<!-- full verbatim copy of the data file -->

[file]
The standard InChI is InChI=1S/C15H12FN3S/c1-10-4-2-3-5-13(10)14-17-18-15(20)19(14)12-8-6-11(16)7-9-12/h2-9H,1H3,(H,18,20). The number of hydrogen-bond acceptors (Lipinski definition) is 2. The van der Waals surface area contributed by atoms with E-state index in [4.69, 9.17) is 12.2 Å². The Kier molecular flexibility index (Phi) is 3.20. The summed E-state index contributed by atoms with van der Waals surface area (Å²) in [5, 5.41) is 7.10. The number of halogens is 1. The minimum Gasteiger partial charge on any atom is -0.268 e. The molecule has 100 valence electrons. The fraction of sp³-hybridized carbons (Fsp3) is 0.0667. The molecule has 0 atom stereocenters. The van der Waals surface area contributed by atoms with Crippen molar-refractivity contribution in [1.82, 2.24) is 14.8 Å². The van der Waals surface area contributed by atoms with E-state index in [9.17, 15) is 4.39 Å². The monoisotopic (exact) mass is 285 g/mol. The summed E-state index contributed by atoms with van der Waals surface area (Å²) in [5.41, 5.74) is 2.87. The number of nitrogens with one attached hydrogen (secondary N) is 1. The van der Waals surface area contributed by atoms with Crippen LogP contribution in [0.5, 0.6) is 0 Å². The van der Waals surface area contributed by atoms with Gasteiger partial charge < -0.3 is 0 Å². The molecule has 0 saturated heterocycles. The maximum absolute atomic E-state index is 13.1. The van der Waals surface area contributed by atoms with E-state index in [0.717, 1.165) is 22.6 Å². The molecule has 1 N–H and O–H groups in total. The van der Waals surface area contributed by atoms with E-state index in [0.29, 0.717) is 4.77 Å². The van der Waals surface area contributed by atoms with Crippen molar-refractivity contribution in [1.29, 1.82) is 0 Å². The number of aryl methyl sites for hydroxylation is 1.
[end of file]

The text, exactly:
The standard InChI is InChI=1S/C15H12FN3S/c1-10-4-2-3-5-13(10)14-17-18-15(20)19(14)12-8-6-11(16)7-9-12/h2-9H,1H3,(H,18,20). The number of hydrogen-bond acceptors (Lipinski definition) is 2. The van der Waals surface area contributed by atoms with E-state index in [4.69, 9.17) is 12.2 Å². The Kier molecular flexibility index (Phi) is 3.20. The summed E-state index contributed by atoms with van der Waals surface area (Å²) in [5, 5.41) is 7.10. The number of halogens is 1. The minimum Gasteiger partial charge on any atom is -0.268 e. The molecule has 100 valence electrons. The fraction of sp³-hybridized carbons (Fsp3) is 0.0667. The molecule has 0 atom stereocenters. The van der Waals surface area contributed by atoms with Crippen molar-refractivity contribution in [1.82, 2.24) is 14.8 Å². The van der Waals surface area contributed by atoms with E-state index in [9.17, 15) is 4.39 Å². The monoisotopic (exact) mass is 285 g/mol. The summed E-state index contributed by atoms with van der Waals surface area (Å²) in [5.41, 5.74) is 2.87. The number of nitrogens with one attached hydrogen (secondary N) is 1. The van der Waals surface area contributed by atoms with Crippen LogP contribution in [0.5, 0.6) is 0 Å². The van der Waals surface area contributed by atoms with Gasteiger partial charge < -0.3 is 0 Å². The molecule has 0 saturated heterocycles. The maximum absolute atomic E-state index is 13.1. The van der Waals surface area contributed by atoms with E-state index in [0.717, 1.165) is 22.6 Å². The molecule has 1 N–H and O–H groups in total. The van der Waals surface area contributed by atoms with E-state index in [0.29, 0.717) is 4.77 Å². The van der Waals surface area contributed by atoms with Crippen molar-refractivity contribution in [1.29, 1.82) is 0 Å². The number of aryl methyl sites for hydroxylation is 1.